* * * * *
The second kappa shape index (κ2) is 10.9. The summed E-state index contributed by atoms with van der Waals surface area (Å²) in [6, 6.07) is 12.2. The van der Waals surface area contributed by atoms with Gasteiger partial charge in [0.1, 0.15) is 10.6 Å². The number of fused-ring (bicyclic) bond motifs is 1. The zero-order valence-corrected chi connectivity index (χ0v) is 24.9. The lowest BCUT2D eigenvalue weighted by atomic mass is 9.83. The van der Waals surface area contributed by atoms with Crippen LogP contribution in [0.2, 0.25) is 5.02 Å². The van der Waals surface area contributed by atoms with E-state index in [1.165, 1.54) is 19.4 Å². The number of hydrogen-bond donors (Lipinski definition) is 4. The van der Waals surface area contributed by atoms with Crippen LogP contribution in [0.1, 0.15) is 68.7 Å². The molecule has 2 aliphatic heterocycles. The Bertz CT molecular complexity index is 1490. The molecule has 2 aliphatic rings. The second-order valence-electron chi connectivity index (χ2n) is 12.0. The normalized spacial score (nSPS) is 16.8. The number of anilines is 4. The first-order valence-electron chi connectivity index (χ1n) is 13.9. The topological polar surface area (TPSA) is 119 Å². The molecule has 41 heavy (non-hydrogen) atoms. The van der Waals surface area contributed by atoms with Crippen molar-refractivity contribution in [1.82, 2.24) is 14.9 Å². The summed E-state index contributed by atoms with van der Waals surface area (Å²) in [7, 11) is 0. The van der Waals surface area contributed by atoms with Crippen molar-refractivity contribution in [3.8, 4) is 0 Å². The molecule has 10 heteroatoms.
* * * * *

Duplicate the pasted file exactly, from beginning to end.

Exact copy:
The second kappa shape index (κ2) is 10.9. The summed E-state index contributed by atoms with van der Waals surface area (Å²) in [6, 6.07) is 12.2. The van der Waals surface area contributed by atoms with Gasteiger partial charge in [0.1, 0.15) is 10.6 Å². The number of fused-ring (bicyclic) bond motifs is 1. The zero-order valence-corrected chi connectivity index (χ0v) is 24.9. The lowest BCUT2D eigenvalue weighted by atomic mass is 9.83. The van der Waals surface area contributed by atoms with Crippen LogP contribution in [0.2, 0.25) is 5.02 Å². The van der Waals surface area contributed by atoms with E-state index in [1.165, 1.54) is 19.4 Å². The number of hydrogen-bond donors (Lipinski definition) is 4. The van der Waals surface area contributed by atoms with Crippen LogP contribution in [0.1, 0.15) is 68.7 Å². The molecule has 2 aliphatic heterocycles. The Bertz CT molecular complexity index is 1490. The molecule has 2 aliphatic rings. The second-order valence-electron chi connectivity index (χ2n) is 12.0. The normalized spacial score (nSPS) is 16.8. The number of anilines is 4. The first-order valence-electron chi connectivity index (χ1n) is 13.9. The topological polar surface area (TPSA) is 119 Å². The molecule has 41 heavy (non-hydrogen) atoms. The van der Waals surface area contributed by atoms with Crippen molar-refractivity contribution in [1.82, 2.24) is 14.9 Å². The summed E-state index contributed by atoms with van der Waals surface area (Å²) in [7, 11) is 0. The van der Waals surface area contributed by atoms with Crippen molar-refractivity contribution in [3.8, 4) is 0 Å². The molecule has 10 heteroatoms.